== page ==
Do you need bicycle insurance?

Bicycle insurance gives you financial protection if your bike is lost, stolen or damaged or you get into an accident, but is it worth the cost? Here is how to work out if you need bicycle insurance.
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If you own a bike, it won’t necessarily be covered under your home contents insurance. This means you could be left out of pocket if your bicycle were stolen or damaged. 

Worse, it won’t cover you if you get into an accident - whether you’re stranded somewhere, hurt or hit someone else.

For this reason, it can pay to take out a more comprehensive standalone bicycle insurance policy. Here’s how it works. 

What does bicycle insurance  cover?

Bike insurance can cover things like:

  • Theft, vandalism or accidental damage

  • Personal accident

  • Third party liability

  • Taking part in competitions

  • Your accessories, including GPS computers, lights or clothing

  • Bicycle breakdown

  • Taking your bike abroad

Some bike insurance policies give you the option to cover:

  • Just your bike

  • Just yourself

  • Both in a combined policy

Not all bike insurers offer separate policies, so use our comparison to find those that do.

Here is an in depth look at everything a bicycle insurance policy can cover

When you might need bicycle insurance

A bike insurance policy might be worth buying if:

  • You have an expensive bike: top of the range road bikes can cost more than £10,000, so it is worth having a policy that can cover the cost if your bike is damaged or stolen

  • You use your bike every day: if you are injured in a road accident, or damage someone else's property while riding, bike insurance can cover the costs

  • You use your bike to race: some bike insurance policies can cover you when taking part in events like triathlons, time trials and road races

Compare bicycle insurance policies here

When you might not need bicycle insurance

You might not need a bike insurance policy if:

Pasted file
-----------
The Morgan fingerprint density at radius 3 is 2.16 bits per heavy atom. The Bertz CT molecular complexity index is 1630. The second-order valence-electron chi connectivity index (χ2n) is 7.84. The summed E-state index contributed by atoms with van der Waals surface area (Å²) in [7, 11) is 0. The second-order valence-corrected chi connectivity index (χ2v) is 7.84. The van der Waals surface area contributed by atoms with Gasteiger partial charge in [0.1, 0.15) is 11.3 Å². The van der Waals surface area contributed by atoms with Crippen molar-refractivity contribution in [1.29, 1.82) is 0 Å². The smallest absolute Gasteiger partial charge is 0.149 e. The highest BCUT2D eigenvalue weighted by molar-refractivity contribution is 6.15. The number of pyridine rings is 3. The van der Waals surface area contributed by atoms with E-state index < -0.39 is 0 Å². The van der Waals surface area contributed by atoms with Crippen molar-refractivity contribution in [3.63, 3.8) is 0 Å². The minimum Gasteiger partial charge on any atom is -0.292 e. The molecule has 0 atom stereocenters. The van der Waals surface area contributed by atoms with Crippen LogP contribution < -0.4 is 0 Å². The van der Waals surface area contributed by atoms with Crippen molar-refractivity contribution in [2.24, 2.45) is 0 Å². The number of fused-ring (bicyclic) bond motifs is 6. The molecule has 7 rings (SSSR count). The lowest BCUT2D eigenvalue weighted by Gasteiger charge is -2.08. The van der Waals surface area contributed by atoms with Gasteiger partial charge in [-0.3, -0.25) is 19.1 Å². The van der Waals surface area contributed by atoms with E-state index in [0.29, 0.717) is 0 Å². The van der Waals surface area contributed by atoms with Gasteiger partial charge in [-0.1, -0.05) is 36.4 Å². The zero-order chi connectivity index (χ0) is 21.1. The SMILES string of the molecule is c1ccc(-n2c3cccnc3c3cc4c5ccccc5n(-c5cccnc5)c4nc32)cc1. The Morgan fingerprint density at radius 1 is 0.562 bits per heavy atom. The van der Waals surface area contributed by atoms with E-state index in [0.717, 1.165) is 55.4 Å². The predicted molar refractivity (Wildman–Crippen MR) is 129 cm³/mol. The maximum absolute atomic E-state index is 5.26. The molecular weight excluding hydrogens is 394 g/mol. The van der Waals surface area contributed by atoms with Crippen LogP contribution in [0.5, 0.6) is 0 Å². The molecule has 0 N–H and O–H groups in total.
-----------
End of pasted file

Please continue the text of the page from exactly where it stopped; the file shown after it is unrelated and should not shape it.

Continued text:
• Your bike is old or cheap: if your bike is inexpensive it may not be worth buying cover, especially as many policies charge an excess of £100 per claim.

  • You do not use your bike often: if you rarely take your bike out of your home a policy may not be worth getting.

  • Your bike is already covered: if your home insurance can cover your bike at home and on the road, you might not need a standalone bike policy as well.

Is your bike covered by your home insurance?

This will depend on your policy, so check your home insurance documents carefully. 

If your policy does cover your bike, you’ll usually need to inform your provider how much it is worth. If you’ve just bought a bike and you’re adding cover to an existing home insurance policy, you could be charged an admin fee and your premium will likely rise too.

Be aware that most home insurance policies will also only cover your bike when it is kept in your home or locked away in a garage.

Not all policies will cover your bike when it is away from your home, so you may not be covered if you crash and damage your bike while out and about. You may be able to add this additional cover, but it could cost you extra.

Is home insurance cover enough?

This will depend on the type of bike you own and how you use it. If you keep your bike at home most of the time and only ride it occasionally, home insurance probably gives you enough cover.

However, some insurers set a separate claim limit when your bike is taken outside your home, for example, £500.

If your bike is worth more than this, you should consider getting a specific bike insurance policy, or paying extra to increase the cover limit.

Check your policy documents or speak to your insurer to find out exactly what your policy covers.

Here is how home contents insurance works

How can I keep my bike safe? 

You can keep your bike safe by:

  • Investing in a decent heavy-duty lock

  • Locking your bike securely and leaving it in well-lit areas, ideally with CCTV coverage, when out and about

  • Locking your bike in a secure shed or garage when it’s at home

  • Registering your bike with schemes like Bike Register, and marking it with a unique reference number so that it could be identified if it was stolen